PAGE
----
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nis_intro(7)							  nis_intro(7)

       nis_intro - Network Information Service (NIS) introductory information

       The  Network  Information  Service  (NIS) is a distributed name service
       that allows participating hosts to share access to a common set of sys‐
       tem  and	 network files.	 NIS allows the system administrator to manage
       these shared files on a single system.

       NIS is intended for use in a secure environment only, where gateways do
       not allow outside Internet access to the NIS protocol.

   NIS Maps
       Information distributed by NIS is stored in database files called maps.
       Most of the NIS maps represent files that were traditionally stored  in
       the  /etc  directory.  These files include the following: aliases group
       hosts netgroups networks passwd protocols rpc services

       In a secure environment, you can run NIS in a secure mode, thereby cre‐
       ating  secure  and  nonsecure  versions	of the NIS maps.  See Security
       Administration for more information.

       You can also use NIS to distribute files used by Automount  or  AutoFS,
       or to distribute other user-defined files.

       Each  NIS  map contains a set of keys and associated values.  For exam‐
       ple, as keys, the hosts map contains all host names on a	 network,  and
       as  values,  the	 corresponding Internet addresses.  Each NIS map has a
       map name, used by programs to access data in the map.

   NIS Domains
       A named set of NIS maps is called a domain.  A system's	"domain	 name"
       or  "NIS domain" corresponds to the set of NIS maps that the system can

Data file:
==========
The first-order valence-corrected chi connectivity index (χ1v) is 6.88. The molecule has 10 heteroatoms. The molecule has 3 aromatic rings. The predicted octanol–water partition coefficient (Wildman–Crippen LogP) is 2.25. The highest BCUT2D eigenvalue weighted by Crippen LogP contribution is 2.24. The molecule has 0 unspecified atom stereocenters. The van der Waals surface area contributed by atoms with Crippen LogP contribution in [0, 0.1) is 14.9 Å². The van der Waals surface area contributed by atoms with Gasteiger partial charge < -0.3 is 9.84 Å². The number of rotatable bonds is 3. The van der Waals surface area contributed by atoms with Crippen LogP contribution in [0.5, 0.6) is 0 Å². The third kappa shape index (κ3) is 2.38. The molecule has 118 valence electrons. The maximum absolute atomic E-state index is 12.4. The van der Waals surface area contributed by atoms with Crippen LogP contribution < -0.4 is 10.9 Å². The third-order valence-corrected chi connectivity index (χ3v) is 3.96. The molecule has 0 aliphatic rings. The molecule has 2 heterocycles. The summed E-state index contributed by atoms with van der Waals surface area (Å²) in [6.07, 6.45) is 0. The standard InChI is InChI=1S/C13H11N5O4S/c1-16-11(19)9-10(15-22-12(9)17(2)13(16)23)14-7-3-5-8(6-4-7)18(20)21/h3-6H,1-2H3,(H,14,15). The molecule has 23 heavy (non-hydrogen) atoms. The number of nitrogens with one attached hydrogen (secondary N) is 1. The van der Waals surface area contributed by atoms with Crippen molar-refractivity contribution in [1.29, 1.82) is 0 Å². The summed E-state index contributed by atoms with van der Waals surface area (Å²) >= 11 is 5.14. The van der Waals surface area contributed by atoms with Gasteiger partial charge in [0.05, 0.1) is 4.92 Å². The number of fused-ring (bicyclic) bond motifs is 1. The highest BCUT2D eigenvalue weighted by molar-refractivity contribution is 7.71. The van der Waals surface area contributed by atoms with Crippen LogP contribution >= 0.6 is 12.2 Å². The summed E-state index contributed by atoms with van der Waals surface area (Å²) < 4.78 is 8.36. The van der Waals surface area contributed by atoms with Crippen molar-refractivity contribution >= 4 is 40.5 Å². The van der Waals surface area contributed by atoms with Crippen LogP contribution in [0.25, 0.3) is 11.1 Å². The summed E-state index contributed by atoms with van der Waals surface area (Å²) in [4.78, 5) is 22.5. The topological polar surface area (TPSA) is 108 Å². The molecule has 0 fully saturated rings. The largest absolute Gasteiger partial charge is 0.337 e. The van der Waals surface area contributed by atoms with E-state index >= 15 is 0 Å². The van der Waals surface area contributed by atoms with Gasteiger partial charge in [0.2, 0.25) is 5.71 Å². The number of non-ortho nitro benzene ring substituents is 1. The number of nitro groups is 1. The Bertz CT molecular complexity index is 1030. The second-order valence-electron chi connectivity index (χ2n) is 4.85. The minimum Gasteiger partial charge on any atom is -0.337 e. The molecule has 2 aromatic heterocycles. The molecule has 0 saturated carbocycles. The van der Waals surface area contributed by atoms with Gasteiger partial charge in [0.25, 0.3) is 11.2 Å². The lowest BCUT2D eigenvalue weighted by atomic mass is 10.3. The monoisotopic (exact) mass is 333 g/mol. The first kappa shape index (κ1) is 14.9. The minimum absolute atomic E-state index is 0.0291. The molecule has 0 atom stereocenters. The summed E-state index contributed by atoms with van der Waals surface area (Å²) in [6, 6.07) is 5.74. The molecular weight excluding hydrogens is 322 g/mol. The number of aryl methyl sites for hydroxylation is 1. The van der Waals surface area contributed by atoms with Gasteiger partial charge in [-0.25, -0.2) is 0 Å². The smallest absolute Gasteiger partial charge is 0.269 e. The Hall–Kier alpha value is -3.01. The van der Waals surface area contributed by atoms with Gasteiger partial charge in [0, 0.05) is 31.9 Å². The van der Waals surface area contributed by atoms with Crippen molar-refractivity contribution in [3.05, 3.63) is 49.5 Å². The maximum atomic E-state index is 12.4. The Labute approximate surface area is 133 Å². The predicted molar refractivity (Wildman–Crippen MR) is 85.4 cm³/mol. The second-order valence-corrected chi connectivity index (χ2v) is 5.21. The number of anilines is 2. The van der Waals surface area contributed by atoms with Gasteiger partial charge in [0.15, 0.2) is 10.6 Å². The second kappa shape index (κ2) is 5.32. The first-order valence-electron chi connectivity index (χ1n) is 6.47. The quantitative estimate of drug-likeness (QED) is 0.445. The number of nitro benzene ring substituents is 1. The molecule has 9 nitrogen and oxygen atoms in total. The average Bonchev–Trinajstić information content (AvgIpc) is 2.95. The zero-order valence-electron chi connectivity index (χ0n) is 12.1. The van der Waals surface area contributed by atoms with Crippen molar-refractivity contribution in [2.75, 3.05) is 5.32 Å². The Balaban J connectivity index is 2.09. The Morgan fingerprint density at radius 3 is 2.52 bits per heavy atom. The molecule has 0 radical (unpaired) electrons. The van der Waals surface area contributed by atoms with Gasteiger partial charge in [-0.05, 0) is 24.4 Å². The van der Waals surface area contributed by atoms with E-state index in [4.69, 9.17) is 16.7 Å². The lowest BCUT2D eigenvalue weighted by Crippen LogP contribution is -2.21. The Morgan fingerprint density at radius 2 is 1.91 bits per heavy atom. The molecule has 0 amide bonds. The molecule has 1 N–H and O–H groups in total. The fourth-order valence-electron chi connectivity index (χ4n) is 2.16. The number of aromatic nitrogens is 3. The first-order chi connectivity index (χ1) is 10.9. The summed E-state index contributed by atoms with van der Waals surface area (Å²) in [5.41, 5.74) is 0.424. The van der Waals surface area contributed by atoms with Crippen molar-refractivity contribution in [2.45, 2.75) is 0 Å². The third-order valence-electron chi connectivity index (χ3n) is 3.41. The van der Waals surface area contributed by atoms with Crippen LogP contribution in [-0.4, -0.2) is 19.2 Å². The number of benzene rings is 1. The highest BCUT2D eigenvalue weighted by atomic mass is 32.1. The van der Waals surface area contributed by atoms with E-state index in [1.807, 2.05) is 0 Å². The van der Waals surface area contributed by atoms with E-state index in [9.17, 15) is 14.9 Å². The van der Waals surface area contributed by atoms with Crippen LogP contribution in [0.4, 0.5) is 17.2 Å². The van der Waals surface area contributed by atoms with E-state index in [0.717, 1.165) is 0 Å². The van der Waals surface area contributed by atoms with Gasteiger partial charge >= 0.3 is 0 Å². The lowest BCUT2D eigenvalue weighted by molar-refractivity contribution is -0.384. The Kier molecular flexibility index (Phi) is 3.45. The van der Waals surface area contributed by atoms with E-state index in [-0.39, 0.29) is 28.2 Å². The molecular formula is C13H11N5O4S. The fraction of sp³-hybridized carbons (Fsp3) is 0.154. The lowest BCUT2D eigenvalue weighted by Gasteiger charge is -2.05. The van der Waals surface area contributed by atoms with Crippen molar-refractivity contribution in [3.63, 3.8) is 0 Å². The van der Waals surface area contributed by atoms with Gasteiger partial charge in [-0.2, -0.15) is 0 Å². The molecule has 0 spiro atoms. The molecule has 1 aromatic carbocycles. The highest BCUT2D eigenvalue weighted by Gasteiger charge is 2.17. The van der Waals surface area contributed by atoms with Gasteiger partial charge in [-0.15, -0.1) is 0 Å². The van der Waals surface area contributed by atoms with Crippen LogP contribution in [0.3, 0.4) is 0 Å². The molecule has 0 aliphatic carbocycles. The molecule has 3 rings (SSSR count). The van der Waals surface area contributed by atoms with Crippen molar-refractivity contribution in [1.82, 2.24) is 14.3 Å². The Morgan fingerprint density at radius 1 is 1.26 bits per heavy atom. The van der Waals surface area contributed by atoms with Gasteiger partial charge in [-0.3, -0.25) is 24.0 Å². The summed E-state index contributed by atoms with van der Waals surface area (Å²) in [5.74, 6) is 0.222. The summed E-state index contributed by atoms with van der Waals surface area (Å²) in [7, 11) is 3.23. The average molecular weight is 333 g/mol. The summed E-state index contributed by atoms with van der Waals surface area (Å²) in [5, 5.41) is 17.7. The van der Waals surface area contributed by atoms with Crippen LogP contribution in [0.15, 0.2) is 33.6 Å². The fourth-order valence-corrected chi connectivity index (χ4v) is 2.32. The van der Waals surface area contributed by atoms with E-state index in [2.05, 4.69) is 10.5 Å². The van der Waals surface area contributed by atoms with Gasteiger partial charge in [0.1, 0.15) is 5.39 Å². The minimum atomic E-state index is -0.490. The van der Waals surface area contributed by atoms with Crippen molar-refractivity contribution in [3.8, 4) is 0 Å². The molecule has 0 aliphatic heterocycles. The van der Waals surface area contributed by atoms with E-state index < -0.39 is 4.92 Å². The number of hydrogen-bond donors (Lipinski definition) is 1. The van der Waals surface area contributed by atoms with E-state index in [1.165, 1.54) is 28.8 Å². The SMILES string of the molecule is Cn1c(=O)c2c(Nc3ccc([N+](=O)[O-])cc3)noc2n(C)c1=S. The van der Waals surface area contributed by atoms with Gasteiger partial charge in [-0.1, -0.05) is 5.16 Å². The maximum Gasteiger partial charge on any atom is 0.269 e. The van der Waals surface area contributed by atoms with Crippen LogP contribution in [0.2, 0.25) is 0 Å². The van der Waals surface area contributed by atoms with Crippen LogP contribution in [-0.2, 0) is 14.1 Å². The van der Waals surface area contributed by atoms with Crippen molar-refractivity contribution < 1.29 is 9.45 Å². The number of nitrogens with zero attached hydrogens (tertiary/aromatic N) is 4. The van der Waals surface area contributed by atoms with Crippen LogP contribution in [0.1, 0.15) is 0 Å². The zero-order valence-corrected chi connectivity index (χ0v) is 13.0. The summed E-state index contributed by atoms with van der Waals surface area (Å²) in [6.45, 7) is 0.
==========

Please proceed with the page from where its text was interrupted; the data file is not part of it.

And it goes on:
access.	You can think of an NIS domain as a set of systems that	 share
       the same set of NIS maps.

       A  system's  domain name is set at the time the system is booted by the
       /sbin/init.d/nis script using an	 entry	in  the	 /etc/rc.config.common
       file.   System  administrators  can  use	 the  nissetup script to place
       entries in this file.  The nissetup script is described in the  Network
       Administration: Services manual.

       You  can	 determine  your system's NIS domain using the domainname com‐
       mand.  Refer to domainname(1). A domain name is required for retrieving
       data from an NIS database.

   NIS Client-Server Model
       NIS  follows the client-server model of distributed services. There are
       two types of NIS servers - master and slave.  The master server	stores
       the  master copy of the NIS maps for its domain; these are the only NIS
       maps that can be modified.  Each domain has only one master server.

       Slave servers store copies of the master server's NIS maps.  NIS	 slave
       servers	can  be	 spread	 throughout a network.	Whenever an NIS map is
       updated on the master server, the master propagates the changes to each
       slave  server in its domain.  If the master is unavailable for any rea‐
       son, the slave servers continue to make the NIS maps available  to  the
       NIS clients.

       Clients are all of the systems that can access NIS maps.	 When a client
       requires NIS information, it makes a remote procedure call (RPC) to one
       of the NIS servers to obtain the information.

   NIS Data Storage
       The data in NIS maps is stored as databases in dbm/ndbm, btree, or hash

       For example, the NIS map for the /etc/hosts file in the	domain	market
       might be stored in these dbm/ndbm files:

       /var/yp/market/hosts.byaddr.dir	       /var/yp/market/hosts.byaddr.pag
       /var/yp/market/hosts.byname.dir /var/yp/market/hosts.byname.pag

       The makedbm command takes an ASCII file such as /etc/hosts and converts
       it  into dbm/ndbm files suitable for use by NIS. However, system admin‐
       istrators use the Makefile script in the /var/yp	 directory  to	create
       NIS  map	 files and specify file format. The Makefile script then calls

       Refer to the Network Administration: Services manual for details on the
       Makefile script, specifying different formats, and other NIS management

       Commands:   domainname(1),   svcsetup(8),   ypbind(8),	 yppasswdd(8),
       ypserv(8), ypxfr(8)

       Files: svc.conf(4)

       Network Administration: Services


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